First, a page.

Out of curiosity, have you ever been tested for ADHD? ADHD (Attention Deficit Hyperactive Disorder) has three types: Hyperactive Type, Inattentive Type, and Combined Type. Most of the stereotypes surrounding it have to do with children that have hyperactive type. They often blurt things out without thinking, jump out of their seats, can't sit still, are always fidgeting, etc. But not everyone who has ADHD acts like that, and the disorder can change as people grow up, so adults often have different symptoms from children.
I have Inattentive Type ADHD, and I was diagnosed while I was in college. One of the most common symptoms is that ADHD can disrupt a person's executive functioning in several ways. There are eight executive functions that cover abilities like starting a task, organizational skills, and regulating emotions. Most people with ADHD struggle with at least a few of the executive functions, although someone might be excellent at others. You can read more about executive functioning here: http://www.ldonline.org/article/29122/
Personally, I struggle a lot with boredom. For people who have ADHD, boredom can be almost painful, and a boring task (like reviewing notes from class) might be nearly impossible.
I don't know if you have ADHD, but it sounds like it might be an option. Do some research into "adult ADHD symptoms" and see if you think it fits enough to get tested. It would explain why you can't seem to get yourself to do things even though you are motivated to.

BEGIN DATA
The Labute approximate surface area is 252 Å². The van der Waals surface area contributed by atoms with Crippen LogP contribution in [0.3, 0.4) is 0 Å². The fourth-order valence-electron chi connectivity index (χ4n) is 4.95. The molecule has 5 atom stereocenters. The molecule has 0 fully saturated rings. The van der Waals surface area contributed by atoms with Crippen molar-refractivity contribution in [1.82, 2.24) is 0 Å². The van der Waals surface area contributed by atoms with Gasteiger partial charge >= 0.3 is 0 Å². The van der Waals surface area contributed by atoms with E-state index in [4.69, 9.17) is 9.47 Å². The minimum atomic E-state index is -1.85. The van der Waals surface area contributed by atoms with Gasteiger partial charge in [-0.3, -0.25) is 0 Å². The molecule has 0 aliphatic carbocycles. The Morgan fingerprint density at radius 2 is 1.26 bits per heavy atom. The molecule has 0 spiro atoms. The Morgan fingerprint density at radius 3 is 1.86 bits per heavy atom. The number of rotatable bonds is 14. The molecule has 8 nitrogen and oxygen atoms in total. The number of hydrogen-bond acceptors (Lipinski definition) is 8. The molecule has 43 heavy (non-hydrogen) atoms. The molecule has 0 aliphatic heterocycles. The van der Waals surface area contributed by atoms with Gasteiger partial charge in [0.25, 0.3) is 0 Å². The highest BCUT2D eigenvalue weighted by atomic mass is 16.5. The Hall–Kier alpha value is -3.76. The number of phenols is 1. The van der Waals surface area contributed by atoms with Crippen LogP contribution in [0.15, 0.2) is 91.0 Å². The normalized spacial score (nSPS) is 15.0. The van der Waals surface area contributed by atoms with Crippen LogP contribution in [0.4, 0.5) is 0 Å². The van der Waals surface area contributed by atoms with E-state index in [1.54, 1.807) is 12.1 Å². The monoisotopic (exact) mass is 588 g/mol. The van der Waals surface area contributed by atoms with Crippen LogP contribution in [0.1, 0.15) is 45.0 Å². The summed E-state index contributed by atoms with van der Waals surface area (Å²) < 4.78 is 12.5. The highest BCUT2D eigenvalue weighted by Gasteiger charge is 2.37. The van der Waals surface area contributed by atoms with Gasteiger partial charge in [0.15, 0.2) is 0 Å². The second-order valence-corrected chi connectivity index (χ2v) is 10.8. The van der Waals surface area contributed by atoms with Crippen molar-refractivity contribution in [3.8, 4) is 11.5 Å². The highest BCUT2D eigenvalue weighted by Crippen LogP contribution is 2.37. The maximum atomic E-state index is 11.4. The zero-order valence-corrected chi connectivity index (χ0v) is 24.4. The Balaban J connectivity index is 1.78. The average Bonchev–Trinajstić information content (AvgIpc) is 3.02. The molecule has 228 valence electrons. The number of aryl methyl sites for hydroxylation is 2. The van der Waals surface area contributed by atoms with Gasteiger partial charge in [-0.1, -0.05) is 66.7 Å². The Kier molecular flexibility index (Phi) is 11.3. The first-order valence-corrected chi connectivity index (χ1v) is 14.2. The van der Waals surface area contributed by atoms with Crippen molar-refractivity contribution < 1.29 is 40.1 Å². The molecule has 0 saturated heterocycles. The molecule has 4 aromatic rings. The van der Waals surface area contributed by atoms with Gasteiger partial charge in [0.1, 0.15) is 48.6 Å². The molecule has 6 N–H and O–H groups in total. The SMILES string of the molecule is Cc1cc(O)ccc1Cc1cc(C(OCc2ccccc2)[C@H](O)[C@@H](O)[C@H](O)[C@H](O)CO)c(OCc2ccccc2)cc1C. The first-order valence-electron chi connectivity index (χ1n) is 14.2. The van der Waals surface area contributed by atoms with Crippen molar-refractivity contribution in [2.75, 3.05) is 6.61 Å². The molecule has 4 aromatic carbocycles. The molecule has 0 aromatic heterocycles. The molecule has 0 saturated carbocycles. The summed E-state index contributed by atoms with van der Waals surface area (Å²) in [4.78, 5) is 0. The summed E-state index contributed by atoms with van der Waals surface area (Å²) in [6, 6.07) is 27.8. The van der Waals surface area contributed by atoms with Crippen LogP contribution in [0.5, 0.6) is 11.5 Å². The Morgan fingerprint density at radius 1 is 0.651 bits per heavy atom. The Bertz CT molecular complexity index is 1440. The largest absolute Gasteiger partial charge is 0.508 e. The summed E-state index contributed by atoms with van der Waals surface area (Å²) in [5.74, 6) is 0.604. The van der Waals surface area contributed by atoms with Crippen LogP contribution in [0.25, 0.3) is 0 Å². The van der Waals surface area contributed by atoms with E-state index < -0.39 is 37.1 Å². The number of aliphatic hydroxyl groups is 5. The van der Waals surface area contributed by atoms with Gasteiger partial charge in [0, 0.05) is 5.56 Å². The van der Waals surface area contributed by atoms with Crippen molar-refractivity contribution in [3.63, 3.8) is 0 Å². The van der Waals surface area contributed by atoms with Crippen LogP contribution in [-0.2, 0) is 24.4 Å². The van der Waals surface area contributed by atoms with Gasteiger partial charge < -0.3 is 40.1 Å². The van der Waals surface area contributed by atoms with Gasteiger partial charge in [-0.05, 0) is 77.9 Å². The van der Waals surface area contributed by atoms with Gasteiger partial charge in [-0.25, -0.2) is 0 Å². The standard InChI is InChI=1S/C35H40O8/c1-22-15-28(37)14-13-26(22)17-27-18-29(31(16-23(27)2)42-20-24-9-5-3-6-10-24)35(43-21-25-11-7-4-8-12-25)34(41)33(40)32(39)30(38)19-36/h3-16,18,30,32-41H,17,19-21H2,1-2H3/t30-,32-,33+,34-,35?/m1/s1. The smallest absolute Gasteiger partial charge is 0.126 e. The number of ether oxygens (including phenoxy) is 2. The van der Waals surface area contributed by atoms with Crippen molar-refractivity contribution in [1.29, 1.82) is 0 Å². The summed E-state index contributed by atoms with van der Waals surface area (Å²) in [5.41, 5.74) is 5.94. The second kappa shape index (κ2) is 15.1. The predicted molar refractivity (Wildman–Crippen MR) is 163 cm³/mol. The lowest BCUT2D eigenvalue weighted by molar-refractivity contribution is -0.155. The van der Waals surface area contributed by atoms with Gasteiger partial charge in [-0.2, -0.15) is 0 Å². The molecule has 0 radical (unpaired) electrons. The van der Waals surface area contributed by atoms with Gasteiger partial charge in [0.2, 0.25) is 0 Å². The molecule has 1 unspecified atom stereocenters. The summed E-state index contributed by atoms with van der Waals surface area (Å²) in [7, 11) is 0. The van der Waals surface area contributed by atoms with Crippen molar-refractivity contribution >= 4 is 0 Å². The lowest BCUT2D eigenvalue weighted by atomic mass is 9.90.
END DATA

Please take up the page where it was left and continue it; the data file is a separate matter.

If you do have ADHD, there are several things you can do. First, I really recommend finding a professional therapist to talk things over with. They can help you develop strategies and coping mechanisms and decide what your next steps forward should be.
Second, try taking classes that require less studying and more doing interesting things. Are you able to complete projects that are assigned? If you are building something with your hands? Can you write a paper? Can you give a presentation? Try to take classes that have more of those things and less dull studying for tests.
Third, if you do have to study, don't do it alone. Find a friend in the class or invite someone to study with you. Talk about the material, make flashcards and then play study games with them, or have another friend quiz you both and turn it into a competition. Don't expect yourself to stick with it for hours at a time. Set doable goals like 20 or 30 minutes and then feel good about completing that.
Fourth, If you do end up having ADHD, medication can be amazing. It evens out your brain chemistry to more standard levels and gives you motivation where you wouldn't otherwise have it. It's not perfect and not everyone benefits from it, but if you have ADHD, it's definitely worth a try.
Best of luck!